Grocery chains ratchet up fight for customers
In a tough economic environment, food companies are sharpening competitive strategies. Here's how 3 biggies have fared recently.
By Karen Riccio
Investor Steve Cohen boosted his stake in The Fresh Market (TFM), a hedge fund cut its ownership in Safeway (SWY), and Kroger (KR) reported disappointing third-quarter earnings -- and all this action happened in just the past couple of days.
It's just another frenzied week in the grocery industry, as huge chain stores fight for consumers' dollars and loyalty on a daily basis.
In a fiercely competitive environment with low margins and high stakes, the chains must cater to all types of grocery shoppers, their wants and needs, tend to the little idiosyncrasies and keep customers coming back. That’s no easy task. One bad experience can easily send a shopper packing for another store.
Welcome to the world of grocers, where repeat business is king and the key to success.
Individualized deals, pinpoint marketing boost sales
So, what do the big grocery companies have in store for shoppers in 2014? Some are taking a page from Amazon's (AMZN) book and working toward a targeted individual approach. Safeway has already had success with its Just for U program, which sifts through a shopper’s buying tendencies and offers special offers based on personal habits.
For example, families who shop at Safeway for gluten free-foods frequently and sign up for the Just for U program will receive discounts and deals for gluten-free products via Safeway's app.
According to Todd Morris, an executive at Catalina Marketing, every $1 given away in grocery promotions generates $8 in extra sales. The special offer model has done wonders for Safeway, where about 45% of sales -- up from nearly zero in 2011 -- are derived from shoppers who get personalized coupons online or via mobile apps. The program, with some 6 million registered users, has boosted Safeway’s revenue by 1%.
“It’s not enough to turn the company around, but it’s definitely enough to move them in the right direction,” said Andrew Wolf, an analyst at BB&T Capital Markets.
The concept of personalizing coupons based on past purchases isn’t new, but offering the weekly or even daily deals online or through an app is in the grocery store business. For example, Kroger (KR) customers began receiving 150 personally relevant coupons a week this summer. The goal, of course, is to retain customers and grow sales, possibly even make prices less relevant and the frequent personal touch more so.
So, with that competitive landscape in mind, let’s take a look at how some of the major food chains are faring as they head into a new year.
Safeway has had its share of publicity lately -- but not the good kind. Since hedge fund Jana Partners bought a 6.2% stake in Safeway back in September, SWY has risen 20%. However, The Wall Street Journal reported on Wednesday that the firm announced a decrease in holdings to 4.1%; the stock slid 2% as a result.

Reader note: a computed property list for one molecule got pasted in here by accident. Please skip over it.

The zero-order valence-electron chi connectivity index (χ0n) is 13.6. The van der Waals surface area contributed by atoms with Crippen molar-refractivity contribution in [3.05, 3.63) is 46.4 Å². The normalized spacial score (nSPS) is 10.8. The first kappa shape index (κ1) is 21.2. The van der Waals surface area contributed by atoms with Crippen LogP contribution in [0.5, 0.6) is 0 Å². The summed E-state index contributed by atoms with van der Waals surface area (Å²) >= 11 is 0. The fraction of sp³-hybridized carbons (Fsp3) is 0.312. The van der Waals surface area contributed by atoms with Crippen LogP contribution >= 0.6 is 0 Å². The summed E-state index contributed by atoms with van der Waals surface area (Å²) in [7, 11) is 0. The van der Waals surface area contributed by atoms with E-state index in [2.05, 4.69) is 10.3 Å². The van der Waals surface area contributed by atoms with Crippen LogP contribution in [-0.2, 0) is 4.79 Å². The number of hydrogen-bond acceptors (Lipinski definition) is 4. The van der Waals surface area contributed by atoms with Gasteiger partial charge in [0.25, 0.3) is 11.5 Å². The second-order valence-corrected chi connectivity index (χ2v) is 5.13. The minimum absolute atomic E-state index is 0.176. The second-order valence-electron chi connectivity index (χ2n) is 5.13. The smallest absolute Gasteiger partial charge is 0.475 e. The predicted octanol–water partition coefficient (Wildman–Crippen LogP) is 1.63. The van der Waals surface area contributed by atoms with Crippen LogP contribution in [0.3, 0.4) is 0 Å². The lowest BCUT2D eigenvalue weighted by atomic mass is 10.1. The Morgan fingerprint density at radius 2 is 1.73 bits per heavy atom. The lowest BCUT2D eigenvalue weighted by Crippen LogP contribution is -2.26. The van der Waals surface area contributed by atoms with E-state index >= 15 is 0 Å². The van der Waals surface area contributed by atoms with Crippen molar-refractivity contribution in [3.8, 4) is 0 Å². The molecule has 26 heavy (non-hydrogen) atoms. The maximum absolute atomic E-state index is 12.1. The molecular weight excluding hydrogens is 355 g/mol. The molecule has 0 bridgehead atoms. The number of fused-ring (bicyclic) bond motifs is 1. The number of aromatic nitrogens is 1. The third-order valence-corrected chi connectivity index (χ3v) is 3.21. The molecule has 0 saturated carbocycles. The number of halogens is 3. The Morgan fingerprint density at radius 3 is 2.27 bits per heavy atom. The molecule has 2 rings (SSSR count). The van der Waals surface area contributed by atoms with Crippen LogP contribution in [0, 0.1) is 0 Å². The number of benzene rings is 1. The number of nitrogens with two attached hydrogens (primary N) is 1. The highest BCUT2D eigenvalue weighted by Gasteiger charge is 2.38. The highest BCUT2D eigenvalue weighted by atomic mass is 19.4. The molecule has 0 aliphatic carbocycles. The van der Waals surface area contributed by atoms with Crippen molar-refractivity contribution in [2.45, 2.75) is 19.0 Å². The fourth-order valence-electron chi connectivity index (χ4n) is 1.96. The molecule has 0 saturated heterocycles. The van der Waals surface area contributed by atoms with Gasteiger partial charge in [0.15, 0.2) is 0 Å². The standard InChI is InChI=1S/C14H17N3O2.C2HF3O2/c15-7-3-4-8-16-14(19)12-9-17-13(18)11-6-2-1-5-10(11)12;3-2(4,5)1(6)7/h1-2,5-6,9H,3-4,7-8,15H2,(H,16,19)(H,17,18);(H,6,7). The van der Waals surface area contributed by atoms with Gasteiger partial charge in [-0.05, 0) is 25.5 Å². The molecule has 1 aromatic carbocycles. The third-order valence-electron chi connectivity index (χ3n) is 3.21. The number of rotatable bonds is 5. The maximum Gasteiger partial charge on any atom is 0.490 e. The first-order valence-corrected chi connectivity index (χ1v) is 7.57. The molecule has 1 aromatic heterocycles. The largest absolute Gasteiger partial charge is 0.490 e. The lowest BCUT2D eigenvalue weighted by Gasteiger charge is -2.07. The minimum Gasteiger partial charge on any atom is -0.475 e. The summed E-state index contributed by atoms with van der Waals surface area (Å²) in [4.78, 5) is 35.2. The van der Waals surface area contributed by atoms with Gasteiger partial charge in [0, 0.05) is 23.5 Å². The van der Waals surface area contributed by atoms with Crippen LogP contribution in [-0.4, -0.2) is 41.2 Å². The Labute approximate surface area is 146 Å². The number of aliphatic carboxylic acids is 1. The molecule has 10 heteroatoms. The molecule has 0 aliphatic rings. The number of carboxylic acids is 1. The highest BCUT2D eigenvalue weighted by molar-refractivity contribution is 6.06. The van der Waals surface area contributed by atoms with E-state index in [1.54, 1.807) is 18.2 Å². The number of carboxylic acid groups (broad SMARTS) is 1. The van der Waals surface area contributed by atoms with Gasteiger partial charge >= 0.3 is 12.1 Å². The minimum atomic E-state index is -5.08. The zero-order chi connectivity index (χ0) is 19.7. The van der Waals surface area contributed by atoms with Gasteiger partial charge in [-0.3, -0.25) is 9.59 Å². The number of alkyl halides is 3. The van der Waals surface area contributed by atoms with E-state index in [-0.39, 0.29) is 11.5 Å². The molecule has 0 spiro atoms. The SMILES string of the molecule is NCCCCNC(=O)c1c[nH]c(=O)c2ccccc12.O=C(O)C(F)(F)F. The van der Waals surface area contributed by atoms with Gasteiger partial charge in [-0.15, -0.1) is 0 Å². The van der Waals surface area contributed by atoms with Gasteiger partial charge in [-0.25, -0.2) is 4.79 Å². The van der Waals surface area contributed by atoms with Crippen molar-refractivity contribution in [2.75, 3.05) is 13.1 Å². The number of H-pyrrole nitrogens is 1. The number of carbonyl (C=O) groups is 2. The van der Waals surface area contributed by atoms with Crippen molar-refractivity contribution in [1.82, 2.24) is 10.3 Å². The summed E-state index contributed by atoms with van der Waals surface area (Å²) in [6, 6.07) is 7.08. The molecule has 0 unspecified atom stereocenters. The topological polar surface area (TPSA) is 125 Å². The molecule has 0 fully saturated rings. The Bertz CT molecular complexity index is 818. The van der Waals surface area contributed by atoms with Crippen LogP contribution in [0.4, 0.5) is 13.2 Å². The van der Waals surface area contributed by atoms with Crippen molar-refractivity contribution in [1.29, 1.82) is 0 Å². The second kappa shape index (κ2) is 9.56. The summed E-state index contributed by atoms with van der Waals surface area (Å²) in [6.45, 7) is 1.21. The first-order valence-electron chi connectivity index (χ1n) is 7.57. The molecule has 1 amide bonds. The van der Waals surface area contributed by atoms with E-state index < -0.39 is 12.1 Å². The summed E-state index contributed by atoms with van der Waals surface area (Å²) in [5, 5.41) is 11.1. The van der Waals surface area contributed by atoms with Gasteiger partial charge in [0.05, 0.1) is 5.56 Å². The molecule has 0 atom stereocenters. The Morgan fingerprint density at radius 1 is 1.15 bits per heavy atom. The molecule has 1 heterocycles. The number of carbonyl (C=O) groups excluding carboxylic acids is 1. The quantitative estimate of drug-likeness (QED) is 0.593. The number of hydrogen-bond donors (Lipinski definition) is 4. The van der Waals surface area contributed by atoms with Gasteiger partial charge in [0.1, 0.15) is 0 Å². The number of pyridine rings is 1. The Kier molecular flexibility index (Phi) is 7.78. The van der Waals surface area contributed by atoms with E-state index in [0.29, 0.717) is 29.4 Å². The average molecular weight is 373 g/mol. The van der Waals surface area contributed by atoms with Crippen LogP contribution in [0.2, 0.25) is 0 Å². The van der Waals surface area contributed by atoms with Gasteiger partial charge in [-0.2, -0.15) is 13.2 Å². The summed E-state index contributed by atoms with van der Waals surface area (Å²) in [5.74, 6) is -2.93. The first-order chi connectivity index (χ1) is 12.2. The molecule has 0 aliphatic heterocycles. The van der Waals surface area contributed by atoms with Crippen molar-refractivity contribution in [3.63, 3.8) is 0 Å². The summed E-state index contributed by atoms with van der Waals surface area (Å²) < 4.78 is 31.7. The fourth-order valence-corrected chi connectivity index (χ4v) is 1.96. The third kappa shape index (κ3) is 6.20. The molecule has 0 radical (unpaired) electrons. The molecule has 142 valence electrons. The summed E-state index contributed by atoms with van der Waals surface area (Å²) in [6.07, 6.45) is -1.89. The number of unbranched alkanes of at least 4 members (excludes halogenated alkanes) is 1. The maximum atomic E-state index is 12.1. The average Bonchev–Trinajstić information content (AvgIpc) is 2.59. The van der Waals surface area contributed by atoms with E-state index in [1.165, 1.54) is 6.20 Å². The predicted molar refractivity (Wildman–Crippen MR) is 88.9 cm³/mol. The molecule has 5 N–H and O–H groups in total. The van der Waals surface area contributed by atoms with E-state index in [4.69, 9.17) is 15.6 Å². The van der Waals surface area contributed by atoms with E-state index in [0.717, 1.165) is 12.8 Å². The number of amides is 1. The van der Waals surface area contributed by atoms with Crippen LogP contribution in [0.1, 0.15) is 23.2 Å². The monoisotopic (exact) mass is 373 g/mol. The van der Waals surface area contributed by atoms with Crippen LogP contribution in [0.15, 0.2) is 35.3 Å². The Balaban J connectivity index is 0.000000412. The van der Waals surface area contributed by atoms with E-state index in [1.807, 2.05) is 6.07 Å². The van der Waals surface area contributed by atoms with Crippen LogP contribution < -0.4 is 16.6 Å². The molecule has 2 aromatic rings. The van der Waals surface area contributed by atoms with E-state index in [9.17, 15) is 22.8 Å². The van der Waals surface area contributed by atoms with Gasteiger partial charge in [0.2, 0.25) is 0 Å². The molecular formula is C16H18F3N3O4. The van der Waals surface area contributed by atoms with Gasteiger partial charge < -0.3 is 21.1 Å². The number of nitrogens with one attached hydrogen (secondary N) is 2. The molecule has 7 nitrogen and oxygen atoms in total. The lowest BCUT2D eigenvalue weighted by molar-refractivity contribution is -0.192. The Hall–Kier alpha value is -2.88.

After Jana Partners’ initial stock purchase, it suggested to Safeway that it cut some stores and return capital to investors -- which the grocer is doing. The company has since exited Canada and just sold the 72 Dominick’s stores in Chicago to Roundy's (RNDY) for $36 million, which will be rebranded as Mariano’s.
Safeway reported disappointing earnings on Oct. 10 for the third quarter, and has also recently been under fire for voluntarily recalling many products. The latest were supplied by Reser’s Fine Foods or Taylor Foods found in the deli department. In September, it took Angel Food Cake products off the shelves for labeling irregularities. Neither instance caused illness or affected shares negatively, but Safeway cannot afford to have any more dings to its brand.
Unfortunately, Kroger’s just-released third-quarter earnings report didn’t help matters at Safeway. SWY stock fell another 3.3% midday Wednesday when Kroger's earnings didn’t meet Wall Street expectations.
While Kroger, the largest U.S. supermarket operator and owner of Ralphs, Smith’s and Food 4 Less chains, reported lower-than-expected quarterly sales Wednesday, investors didn’t take kindly to the weak number. Shares dropped 2.2% mid-day on trading volume of 6.2 million, nearly double its average.
Like all grocers, Kroger is facing a shorter holiday season and slow economic recovery exacerbated by the $5 billion cut in food stamps on Nov. 1, which affects one out of seven Americans.
Still, Kroger, the top-performing mainstream U.S. grocer, maintained its forecast for full-year identical supermarket sales growth, excluding fuel, in the range of 3% to 3.5% and annual profit of $2.73 to $2.80 per share.
The Fresh Market
While many grocers were negatively affected by Kroger’s earnings report yesterday, The Fresh Market came alive after reports that Steven Cohen and SAC Capital increased ownership in TFM stock to 2.4 million shares or 5.1%.
The stock rose 3.3% Thursday on the news, giving a much-needed lift to the struggling specialty grocery retailer. After The Fresh Market reported disappointing third-quarter earnings on Nov. 22, investors punished the stock by nearly 19%.
Like many in the grocery market, The Fresh Market is stuck in a world with low profit margins and stiff competition. Headquartered in Greensboro, N.C., it operates 149 stores in 26 states. However, The Fresh Market will be opening 22 new stores by year's end. Each store will cost $3 million to $5 million and is expected to generate $8 million to $10 million each for 2014.
While this raises TFM’s debt, time will tell if the additional stores can add enough income to beef up earnings. At least Cohen seems confident they will.
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